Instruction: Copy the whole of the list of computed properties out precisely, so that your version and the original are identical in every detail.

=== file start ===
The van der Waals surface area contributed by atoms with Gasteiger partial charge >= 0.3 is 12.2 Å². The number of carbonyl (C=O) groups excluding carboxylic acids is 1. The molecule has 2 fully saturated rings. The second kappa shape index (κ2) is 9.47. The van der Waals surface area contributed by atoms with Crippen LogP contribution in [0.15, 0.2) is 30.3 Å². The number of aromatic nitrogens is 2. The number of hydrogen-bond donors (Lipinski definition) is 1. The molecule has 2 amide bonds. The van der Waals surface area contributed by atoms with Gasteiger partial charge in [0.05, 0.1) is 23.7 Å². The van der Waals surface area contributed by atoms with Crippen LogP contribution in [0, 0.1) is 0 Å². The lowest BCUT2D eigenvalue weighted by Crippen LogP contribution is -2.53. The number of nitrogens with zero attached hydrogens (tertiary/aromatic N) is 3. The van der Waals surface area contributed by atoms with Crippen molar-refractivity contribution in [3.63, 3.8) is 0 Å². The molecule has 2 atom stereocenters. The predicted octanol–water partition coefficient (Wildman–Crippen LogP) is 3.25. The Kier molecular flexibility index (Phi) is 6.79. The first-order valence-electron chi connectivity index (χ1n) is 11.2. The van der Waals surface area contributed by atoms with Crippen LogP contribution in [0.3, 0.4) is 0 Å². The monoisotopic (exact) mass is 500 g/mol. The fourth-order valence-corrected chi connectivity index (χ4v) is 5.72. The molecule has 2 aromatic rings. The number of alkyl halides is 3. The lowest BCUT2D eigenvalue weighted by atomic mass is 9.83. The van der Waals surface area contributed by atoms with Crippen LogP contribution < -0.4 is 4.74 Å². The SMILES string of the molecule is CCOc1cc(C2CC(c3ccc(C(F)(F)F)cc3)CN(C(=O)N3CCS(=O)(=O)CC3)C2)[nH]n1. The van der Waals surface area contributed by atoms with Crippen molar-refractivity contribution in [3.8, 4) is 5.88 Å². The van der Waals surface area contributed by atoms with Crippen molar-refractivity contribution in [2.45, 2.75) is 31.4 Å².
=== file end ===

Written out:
The van der Waals surface area contributed by atoms with Gasteiger partial charge >= 0.3 is 12.2 Å². The number of carbonyl (C=O) groups excluding carboxylic acids is 1. The molecule has 2 fully saturated rings. The second kappa shape index (κ2) is 9.47. The van der Waals surface area contributed by atoms with Crippen LogP contribution in [0.15, 0.2) is 30.3 Å². The number of aromatic nitrogens is 2. The number of hydrogen-bond donors (Lipinski definition) is 1. The molecule has 2 amide bonds. The van der Waals surface area contributed by atoms with Gasteiger partial charge in [0.05, 0.1) is 23.7 Å². The van der Waals surface area contributed by atoms with Crippen LogP contribution in [0, 0.1) is 0 Å². The lowest BCUT2D eigenvalue weighted by Crippen LogP contribution is -2.53. The number of nitrogens with zero attached hydrogens (tertiary/aromatic N) is 3. The van der Waals surface area contributed by atoms with Crippen molar-refractivity contribution in [3.63, 3.8) is 0 Å². The molecule has 2 atom stereocenters. The predicted octanol–water partition coefficient (Wildman–Crippen LogP) is 3.25. The Kier molecular flexibility index (Phi) is 6.79. The first-order valence-electron chi connectivity index (χ1n) is 11.2. The van der Waals surface area contributed by atoms with Crippen LogP contribution in [0.3, 0.4) is 0 Å². The monoisotopic (exact) mass is 500 g/mol. The fourth-order valence-corrected chi connectivity index (χ4v) is 5.72. The molecule has 2 aromatic rings. The number of alkyl halides is 3. The lowest BCUT2D eigenvalue weighted by atomic mass is 9.83. The van der Waals surface area contributed by atoms with Crippen LogP contribution < -0.4 is 4.74 Å². The SMILES string of the molecule is CCOc1cc(C2CC(c3ccc(C(F)(F)F)cc3)CN(C(=O)N3CCS(=O)(=O)CC3)C2)[nH]n1. The van der Waals surface area contributed by atoms with Crippen molar-refractivity contribution in [3.8, 4) is 5.88 Å². The van der Waals surface area contributed by atoms with Crippen molar-refractivity contribution in [2.45, 2.75) is 31.4 Å².